My sister loves bingo and she wins. A lot. She’s been able to take vacations with her bingo winnings. She buys those little pull tabs at the bingo hall and wins with them, too. When she comes to Houston, I generally find one of those bingo halls and go with her. I do not win. But that’s okay. I’m not there for the bingo. I like to watch the people.

For one thing, this is the ONLY place in Houston where people gather quietly. We truly have the noisiest restaurants and stores of any city I’ve ever been in. But the bingo hall is hushed. Players are concentrating on their bingo sheets and the caller’s voice.

I enjoy checking out the good luck totems people bring and set up around their bingo sheets. It reminds me of when I travel. I like to carry favorite stones and crystals with me and set them up in my hotel room or condo. I usually have nag champa incense with me, too, and if I get a chance to buy cut flowers, I’ll add those. I don’t know why I started doing this, but it always makes me feel safer and happier in an unfamiliar place. When I did it on my first visit to New York, it made the hotel housekeepers smile at me and ask me questions. In countries like Bali, my friend Tandy tells me, hoteliers and innkeepers actually do this for their guests–leave little iconic gifts with fresh flowers in their rooms.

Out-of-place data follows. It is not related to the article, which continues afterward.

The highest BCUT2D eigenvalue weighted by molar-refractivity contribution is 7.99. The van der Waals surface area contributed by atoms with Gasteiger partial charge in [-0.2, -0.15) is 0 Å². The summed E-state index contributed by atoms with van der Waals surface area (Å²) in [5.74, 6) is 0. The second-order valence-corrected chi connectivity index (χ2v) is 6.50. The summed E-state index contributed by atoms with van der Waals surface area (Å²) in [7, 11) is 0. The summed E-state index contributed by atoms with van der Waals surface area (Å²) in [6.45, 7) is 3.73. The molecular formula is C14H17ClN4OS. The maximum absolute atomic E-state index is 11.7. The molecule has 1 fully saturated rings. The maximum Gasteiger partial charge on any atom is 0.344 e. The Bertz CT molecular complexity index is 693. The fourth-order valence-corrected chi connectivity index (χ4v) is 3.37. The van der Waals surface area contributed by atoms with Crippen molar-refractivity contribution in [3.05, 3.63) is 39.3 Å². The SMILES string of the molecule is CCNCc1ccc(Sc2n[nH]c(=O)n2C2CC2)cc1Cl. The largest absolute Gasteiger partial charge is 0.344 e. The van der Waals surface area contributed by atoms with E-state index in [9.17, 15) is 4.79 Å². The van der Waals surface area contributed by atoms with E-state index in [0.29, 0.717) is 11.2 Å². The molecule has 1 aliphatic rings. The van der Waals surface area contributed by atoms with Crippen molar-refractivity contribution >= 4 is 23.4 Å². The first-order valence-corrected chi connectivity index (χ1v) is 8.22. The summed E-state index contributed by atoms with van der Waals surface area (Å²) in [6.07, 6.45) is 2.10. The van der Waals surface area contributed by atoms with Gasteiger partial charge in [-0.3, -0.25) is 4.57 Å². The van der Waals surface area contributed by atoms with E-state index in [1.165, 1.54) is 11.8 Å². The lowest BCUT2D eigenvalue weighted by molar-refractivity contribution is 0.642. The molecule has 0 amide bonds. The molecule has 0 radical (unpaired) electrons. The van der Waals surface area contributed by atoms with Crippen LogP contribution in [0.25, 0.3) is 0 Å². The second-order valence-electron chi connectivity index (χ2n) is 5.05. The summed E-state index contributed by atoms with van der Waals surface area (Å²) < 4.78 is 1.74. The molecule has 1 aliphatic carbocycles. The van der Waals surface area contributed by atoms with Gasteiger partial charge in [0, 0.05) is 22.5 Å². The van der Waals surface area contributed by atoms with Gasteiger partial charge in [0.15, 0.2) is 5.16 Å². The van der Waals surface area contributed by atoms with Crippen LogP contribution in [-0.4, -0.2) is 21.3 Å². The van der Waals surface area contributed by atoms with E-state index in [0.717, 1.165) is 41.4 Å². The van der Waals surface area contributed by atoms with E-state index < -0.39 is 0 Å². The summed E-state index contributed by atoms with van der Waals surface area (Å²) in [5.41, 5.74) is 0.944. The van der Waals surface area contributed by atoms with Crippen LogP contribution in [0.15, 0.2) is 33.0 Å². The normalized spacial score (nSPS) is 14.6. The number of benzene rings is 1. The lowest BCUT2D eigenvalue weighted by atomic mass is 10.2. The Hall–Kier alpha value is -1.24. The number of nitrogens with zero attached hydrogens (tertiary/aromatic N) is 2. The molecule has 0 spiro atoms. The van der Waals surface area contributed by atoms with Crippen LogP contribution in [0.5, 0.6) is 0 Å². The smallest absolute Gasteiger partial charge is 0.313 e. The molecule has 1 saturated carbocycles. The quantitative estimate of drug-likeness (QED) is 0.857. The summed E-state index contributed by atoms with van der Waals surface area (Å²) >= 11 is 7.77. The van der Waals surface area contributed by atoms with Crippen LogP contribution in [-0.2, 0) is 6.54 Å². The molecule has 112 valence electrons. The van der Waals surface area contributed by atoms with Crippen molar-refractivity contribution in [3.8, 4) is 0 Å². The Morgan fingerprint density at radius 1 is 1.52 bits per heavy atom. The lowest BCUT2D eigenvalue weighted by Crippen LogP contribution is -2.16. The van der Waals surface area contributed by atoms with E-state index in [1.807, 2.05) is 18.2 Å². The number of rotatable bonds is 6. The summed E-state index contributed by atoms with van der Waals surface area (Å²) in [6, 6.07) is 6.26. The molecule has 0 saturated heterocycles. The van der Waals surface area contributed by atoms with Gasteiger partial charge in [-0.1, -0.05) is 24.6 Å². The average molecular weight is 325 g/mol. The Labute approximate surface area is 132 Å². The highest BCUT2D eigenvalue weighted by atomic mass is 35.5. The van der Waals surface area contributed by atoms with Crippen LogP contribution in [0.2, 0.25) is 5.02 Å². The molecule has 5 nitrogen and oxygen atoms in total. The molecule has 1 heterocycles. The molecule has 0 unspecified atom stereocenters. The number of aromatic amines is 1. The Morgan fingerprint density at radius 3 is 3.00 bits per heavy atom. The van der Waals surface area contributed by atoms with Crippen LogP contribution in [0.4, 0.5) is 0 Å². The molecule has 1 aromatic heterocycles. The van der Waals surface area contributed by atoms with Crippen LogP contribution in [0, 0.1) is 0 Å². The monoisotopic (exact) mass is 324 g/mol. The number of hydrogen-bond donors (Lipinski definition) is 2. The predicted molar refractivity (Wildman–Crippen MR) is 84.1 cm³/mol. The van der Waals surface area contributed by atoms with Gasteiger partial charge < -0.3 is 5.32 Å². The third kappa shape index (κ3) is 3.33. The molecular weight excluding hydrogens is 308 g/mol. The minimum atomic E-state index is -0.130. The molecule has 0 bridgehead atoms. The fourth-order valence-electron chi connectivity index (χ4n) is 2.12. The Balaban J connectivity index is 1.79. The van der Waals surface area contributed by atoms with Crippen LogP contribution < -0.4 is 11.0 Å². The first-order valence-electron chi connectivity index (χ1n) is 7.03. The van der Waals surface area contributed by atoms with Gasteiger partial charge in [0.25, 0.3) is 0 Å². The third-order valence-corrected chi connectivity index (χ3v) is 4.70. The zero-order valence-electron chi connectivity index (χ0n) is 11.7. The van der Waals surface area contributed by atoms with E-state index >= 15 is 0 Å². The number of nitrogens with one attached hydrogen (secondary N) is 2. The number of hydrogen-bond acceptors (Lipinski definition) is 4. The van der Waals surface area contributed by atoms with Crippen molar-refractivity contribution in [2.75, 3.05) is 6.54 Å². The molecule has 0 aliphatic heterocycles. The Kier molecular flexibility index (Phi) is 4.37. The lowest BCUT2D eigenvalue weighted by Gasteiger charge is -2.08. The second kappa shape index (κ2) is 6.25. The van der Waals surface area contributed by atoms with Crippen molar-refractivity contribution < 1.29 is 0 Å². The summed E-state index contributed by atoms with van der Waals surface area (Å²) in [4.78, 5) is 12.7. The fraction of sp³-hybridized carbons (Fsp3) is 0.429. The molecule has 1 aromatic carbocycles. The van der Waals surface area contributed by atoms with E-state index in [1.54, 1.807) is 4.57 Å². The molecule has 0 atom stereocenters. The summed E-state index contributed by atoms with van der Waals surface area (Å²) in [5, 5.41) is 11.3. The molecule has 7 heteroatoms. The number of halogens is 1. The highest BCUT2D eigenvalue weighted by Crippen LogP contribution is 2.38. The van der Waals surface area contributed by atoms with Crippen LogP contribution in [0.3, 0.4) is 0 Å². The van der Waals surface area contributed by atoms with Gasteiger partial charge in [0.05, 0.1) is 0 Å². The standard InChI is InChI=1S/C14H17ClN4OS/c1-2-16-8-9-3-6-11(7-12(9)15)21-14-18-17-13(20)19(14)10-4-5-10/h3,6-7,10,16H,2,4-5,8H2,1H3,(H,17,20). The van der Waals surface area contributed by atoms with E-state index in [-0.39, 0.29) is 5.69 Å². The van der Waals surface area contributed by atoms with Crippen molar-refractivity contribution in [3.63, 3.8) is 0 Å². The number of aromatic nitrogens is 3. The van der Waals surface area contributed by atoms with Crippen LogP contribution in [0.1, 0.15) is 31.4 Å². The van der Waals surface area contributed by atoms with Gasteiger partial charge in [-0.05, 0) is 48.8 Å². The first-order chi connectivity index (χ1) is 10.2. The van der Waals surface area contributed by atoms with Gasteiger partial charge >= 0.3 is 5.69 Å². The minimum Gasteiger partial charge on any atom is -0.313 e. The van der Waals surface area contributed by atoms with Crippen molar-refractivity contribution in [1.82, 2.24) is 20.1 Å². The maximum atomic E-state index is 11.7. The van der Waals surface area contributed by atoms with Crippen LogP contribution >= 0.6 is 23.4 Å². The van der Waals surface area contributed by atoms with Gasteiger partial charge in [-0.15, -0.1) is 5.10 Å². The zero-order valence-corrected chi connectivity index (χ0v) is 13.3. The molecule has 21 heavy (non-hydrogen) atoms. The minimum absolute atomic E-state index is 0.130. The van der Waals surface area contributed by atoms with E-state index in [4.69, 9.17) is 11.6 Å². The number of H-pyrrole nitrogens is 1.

So I totally get why bingo players like to arrange their little space with their lucky charms, their dabbers, their ashtray–everything just so. I was sitting at my computer today when I suddenly realized that in my busy-ness, I’ve kind of let things collect on my desk. Though these things have no particular significance to me, I told Tom I feel like a bingo player.

I hope I win.

Stress ball from Tom, Happy Meal doll, champagne cork from New Year’s Eve, bookmark from our niece.

Lit Tree

Even though decorating a tree can be a pain, every year when I open the bins and trunks that contain ornaments, I am opening a door to my past. I have too many ornaments and too small a tree, so there are some that are never used because they hold no sentimental value beyond memories of when I’ve used them on past holidays.

We used to live in bigger houses. Then, before Tim moved here, we’d put a large, real tree in the apartment and only decorate our house with smaller things. Some years we didn’t decorate at all because we traveled. However, the year that Tom sadly hung a single ornament on a cactus made me feel so guilty that I think I’ve decorated ever since.